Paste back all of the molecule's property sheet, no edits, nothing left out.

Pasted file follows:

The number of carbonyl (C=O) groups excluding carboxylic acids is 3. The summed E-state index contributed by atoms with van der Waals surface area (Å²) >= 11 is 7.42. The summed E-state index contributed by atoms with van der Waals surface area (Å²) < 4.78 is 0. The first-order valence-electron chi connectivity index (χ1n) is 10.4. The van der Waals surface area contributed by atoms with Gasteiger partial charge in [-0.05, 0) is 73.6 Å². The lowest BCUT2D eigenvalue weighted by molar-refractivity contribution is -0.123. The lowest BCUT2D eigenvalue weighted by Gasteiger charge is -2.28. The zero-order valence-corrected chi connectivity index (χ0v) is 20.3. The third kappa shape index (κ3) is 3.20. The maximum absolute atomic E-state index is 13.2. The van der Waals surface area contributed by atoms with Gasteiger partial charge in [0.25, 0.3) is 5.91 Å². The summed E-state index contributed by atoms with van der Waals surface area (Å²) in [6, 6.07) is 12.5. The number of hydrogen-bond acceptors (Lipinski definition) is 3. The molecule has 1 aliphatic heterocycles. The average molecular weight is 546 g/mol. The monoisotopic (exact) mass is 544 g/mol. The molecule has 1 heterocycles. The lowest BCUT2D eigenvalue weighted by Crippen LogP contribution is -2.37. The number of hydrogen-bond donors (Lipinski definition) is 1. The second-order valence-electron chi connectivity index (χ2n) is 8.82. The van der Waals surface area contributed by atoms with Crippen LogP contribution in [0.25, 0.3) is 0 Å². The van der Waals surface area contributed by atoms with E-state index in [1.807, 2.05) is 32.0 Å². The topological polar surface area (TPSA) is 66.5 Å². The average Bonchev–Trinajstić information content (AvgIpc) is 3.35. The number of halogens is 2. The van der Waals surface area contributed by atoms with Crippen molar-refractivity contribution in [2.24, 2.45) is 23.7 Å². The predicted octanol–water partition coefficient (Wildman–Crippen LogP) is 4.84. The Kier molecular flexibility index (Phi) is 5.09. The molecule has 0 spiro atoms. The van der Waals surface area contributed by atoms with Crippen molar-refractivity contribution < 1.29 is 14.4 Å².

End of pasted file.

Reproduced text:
The number of carbonyl (C=O) groups excluding carboxylic acids is 3. The summed E-state index contributed by atoms with van der Waals surface area (Å²) >= 11 is 7.42. The summed E-state index contributed by atoms with van der Waals surface area (Å²) < 4.78 is 0. The first-order valence-electron chi connectivity index (χ1n) is 10.4. The van der Waals surface area contributed by atoms with Gasteiger partial charge in [-0.05, 0) is 73.6 Å². The lowest BCUT2D eigenvalue weighted by molar-refractivity contribution is -0.123. The lowest BCUT2D eigenvalue weighted by Gasteiger charge is -2.28. The zero-order valence-corrected chi connectivity index (χ0v) is 20.3. The third kappa shape index (κ3) is 3.20. The maximum absolute atomic E-state index is 13.2. The van der Waals surface area contributed by atoms with Gasteiger partial charge in [0.25, 0.3) is 5.91 Å². The summed E-state index contributed by atoms with van der Waals surface area (Å²) in [6, 6.07) is 12.5. The number of hydrogen-bond acceptors (Lipinski definition) is 3. The molecule has 1 aliphatic heterocycles. The average molecular weight is 546 g/mol. The monoisotopic (exact) mass is 544 g/mol. The molecule has 1 heterocycles. The lowest BCUT2D eigenvalue weighted by Crippen LogP contribution is -2.37. The number of hydrogen-bond donors (Lipinski definition) is 1. The second-order valence-electron chi connectivity index (χ2n) is 8.82. The van der Waals surface area contributed by atoms with Crippen LogP contribution in [0.25, 0.3) is 0 Å². The van der Waals surface area contributed by atoms with E-state index in [1.807, 2.05) is 32.0 Å². The topological polar surface area (TPSA) is 66.5 Å². The average Bonchev–Trinajstić information content (AvgIpc) is 3.35. The number of halogens is 2. The van der Waals surface area contributed by atoms with Crippen molar-refractivity contribution in [2.24, 2.45) is 23.7 Å². The predicted octanol–water partition coefficient (Wildman–Crippen LogP) is 4.84. The Kier molecular flexibility index (Phi) is 5.09. The molecule has 0 spiro atoms. The van der Waals surface area contributed by atoms with Crippen molar-refractivity contribution < 1.29 is 14.4 Å².